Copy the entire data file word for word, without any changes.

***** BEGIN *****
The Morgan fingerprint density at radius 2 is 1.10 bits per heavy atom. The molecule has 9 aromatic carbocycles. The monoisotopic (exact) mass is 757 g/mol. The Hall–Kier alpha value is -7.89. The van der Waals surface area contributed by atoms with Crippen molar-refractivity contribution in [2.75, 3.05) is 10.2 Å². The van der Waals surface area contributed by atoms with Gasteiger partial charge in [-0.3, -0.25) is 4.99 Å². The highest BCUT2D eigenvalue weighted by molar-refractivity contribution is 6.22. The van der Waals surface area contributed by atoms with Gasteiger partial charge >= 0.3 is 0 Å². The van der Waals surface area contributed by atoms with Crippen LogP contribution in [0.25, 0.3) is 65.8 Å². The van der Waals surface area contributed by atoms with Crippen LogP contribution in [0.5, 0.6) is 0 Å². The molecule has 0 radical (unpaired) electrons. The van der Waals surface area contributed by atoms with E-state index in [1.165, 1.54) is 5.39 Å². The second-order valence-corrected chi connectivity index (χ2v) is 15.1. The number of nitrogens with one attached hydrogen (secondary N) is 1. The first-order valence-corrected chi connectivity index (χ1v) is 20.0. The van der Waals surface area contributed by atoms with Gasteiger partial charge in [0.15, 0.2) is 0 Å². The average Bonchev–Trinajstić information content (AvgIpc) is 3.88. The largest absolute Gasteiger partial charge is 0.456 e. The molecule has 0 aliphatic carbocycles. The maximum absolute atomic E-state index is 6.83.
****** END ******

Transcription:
The Morgan fingerprint density at radius 2 is 1.10 bits per heavy atom. The molecule has 9 aromatic carbocycles. The monoisotopic (exact) mass is 757 g/mol. The Hall–Kier alpha value is -7.89. The van der Waals surface area contributed by atoms with Crippen molar-refractivity contribution in [2.75, 3.05) is 10.2 Å². The van der Waals surface area contributed by atoms with Gasteiger partial charge in [-0.3, -0.25) is 4.99 Å². The highest BCUT2D eigenvalue weighted by molar-refractivity contribution is 6.22. The van der Waals surface area contributed by atoms with Gasteiger partial charge >= 0.3 is 0 Å². The van der Waals surface area contributed by atoms with Crippen LogP contribution in [0.25, 0.3) is 65.8 Å². The van der Waals surface area contributed by atoms with Crippen LogP contribution in [0.5, 0.6) is 0 Å². The molecule has 0 radical (unpaired) electrons. The van der Waals surface area contributed by atoms with E-state index in [1.165, 1.54) is 5.39 Å². The second-order valence-corrected chi connectivity index (χ2v) is 15.1. The number of nitrogens with one attached hydrogen (secondary N) is 1. The first-order valence-corrected chi connectivity index (χ1v) is 20.0. The van der Waals surface area contributed by atoms with Gasteiger partial charge in [0.15, 0.2) is 0 Å². The average Bonchev–Trinajstić information content (AvgIpc) is 3.88. The largest absolute Gasteiger partial charge is 0.456 e. The molecule has 0 aliphatic carbocycles. The maximum absolute atomic E-state index is 6.83.